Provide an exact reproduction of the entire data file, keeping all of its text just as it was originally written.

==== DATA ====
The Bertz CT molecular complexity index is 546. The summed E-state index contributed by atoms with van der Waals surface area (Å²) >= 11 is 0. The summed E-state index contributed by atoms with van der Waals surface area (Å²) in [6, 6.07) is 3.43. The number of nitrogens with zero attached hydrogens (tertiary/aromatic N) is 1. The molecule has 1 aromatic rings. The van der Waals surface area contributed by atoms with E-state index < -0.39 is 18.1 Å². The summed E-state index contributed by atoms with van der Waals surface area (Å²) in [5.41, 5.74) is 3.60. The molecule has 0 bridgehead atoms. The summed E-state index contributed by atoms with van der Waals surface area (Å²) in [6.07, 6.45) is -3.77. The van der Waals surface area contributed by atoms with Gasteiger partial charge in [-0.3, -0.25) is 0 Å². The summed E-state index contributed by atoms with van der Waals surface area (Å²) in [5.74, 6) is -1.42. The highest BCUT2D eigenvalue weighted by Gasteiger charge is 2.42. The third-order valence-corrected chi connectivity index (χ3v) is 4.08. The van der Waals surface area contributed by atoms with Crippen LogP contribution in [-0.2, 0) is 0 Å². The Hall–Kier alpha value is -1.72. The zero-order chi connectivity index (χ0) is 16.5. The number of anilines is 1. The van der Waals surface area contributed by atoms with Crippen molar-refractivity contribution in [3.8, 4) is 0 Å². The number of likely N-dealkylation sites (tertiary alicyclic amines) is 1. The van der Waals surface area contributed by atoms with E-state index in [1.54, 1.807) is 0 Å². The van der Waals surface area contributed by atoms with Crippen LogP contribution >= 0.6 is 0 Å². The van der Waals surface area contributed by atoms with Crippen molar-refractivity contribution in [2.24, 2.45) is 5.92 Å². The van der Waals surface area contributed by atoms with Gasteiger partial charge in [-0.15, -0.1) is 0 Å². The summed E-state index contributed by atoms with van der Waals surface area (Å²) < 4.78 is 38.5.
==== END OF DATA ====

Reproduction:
The Bertz CT molecular complexity index is 546. The summed E-state index contributed by atoms with van der Waals surface area (Å²) >= 11 is 0. The summed E-state index contributed by atoms with van der Waals surface area (Å²) in [6, 6.07) is 3.43. The number of nitrogens with zero attached hydrogens (tertiary/aromatic N) is 1. The molecule has 1 aromatic rings. The van der Waals surface area contributed by atoms with E-state index < -0.39 is 18.1 Å². The summed E-state index contributed by atoms with van der Waals surface area (Å²) in [5.41, 5.74) is 3.60. The molecule has 0 bridgehead atoms. The summed E-state index contributed by atoms with van der Waals surface area (Å²) in [6.07, 6.45) is -3.77. The van der Waals surface area contributed by atoms with Gasteiger partial charge in [-0.3, -0.25) is 0 Å². The summed E-state index contributed by atoms with van der Waals surface area (Å²) in [5.74, 6) is -1.42. The highest BCUT2D eigenvalue weighted by Gasteiger charge is 2.42. The third-order valence-corrected chi connectivity index (χ3v) is 4.08. The van der Waals surface area contributed by atoms with Crippen LogP contribution in [-0.2, 0) is 0 Å². The Hall–Kier alpha value is -1.72. The zero-order chi connectivity index (χ0) is 16.5. The number of anilines is 1. The van der Waals surface area contributed by atoms with Crippen molar-refractivity contribution in [3.8, 4) is 0 Å². The number of likely N-dealkylation sites (tertiary alicyclic amines) is 1. The van der Waals surface area contributed by atoms with E-state index in [1.54, 1.807) is 0 Å². The van der Waals surface area contributed by atoms with Crippen LogP contribution >= 0.6 is 0 Å². The van der Waals surface area contributed by atoms with Crippen molar-refractivity contribution in [2.24, 2.45) is 5.92 Å². The van der Waals surface area contributed by atoms with Gasteiger partial charge in [-0.15, -0.1) is 0 Å². The summed E-state index contributed by atoms with van der Waals surface area (Å²) < 4.78 is 38.5.